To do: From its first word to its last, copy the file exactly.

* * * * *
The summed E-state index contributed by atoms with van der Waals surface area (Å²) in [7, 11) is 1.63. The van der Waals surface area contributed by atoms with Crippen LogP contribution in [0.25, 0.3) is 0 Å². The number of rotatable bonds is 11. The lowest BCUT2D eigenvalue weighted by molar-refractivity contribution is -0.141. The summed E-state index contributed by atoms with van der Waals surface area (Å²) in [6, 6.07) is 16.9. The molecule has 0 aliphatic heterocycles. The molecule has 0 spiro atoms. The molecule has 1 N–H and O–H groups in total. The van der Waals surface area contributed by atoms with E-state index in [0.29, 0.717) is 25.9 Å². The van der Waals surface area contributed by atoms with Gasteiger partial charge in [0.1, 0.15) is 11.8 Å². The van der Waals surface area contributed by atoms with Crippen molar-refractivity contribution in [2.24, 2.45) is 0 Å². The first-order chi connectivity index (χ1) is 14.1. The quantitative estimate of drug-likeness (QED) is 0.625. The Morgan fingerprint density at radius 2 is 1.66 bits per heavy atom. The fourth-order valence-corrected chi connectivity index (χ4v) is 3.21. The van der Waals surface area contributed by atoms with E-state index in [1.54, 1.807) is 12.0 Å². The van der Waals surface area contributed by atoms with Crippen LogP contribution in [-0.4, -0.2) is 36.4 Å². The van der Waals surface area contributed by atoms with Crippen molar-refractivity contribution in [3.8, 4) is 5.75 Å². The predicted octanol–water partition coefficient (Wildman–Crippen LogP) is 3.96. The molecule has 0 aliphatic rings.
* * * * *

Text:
The summed E-state index contributed by atoms with van der Waals surface area (Å²) in [7, 11) is 1.63. The van der Waals surface area contributed by atoms with Crippen LogP contribution in [0.25, 0.3) is 0 Å². The number of rotatable bonds is 11. The lowest BCUT2D eigenvalue weighted by molar-refractivity contribution is -0.141. The summed E-state index contributed by atoms with van der Waals surface area (Å²) in [6, 6.07) is 16.9. The molecule has 0 aliphatic heterocycles. The molecule has 0 spiro atoms. The molecule has 1 N–H and O–H groups in total. The van der Waals surface area contributed by atoms with E-state index in [0.29, 0.717) is 25.9 Å². The van der Waals surface area contributed by atoms with Gasteiger partial charge in [0.1, 0.15) is 11.8 Å². The van der Waals surface area contributed by atoms with Crippen molar-refractivity contribution in [2.24, 2.45) is 0 Å². The first-order chi connectivity index (χ1) is 14.1. The quantitative estimate of drug-likeness (QED) is 0.625. The Morgan fingerprint density at radius 2 is 1.66 bits per heavy atom. The fourth-order valence-corrected chi connectivity index (χ4v) is 3.21. The van der Waals surface area contributed by atoms with E-state index in [1.54, 1.807) is 12.0 Å². The van der Waals surface area contributed by atoms with Crippen LogP contribution in [-0.4, -0.2) is 36.4 Å². The van der Waals surface area contributed by atoms with Crippen molar-refractivity contribution in [3.8, 4) is 5.75 Å². The predicted octanol–water partition coefficient (Wildman–Crippen LogP) is 3.96. The molecule has 0 aliphatic rings.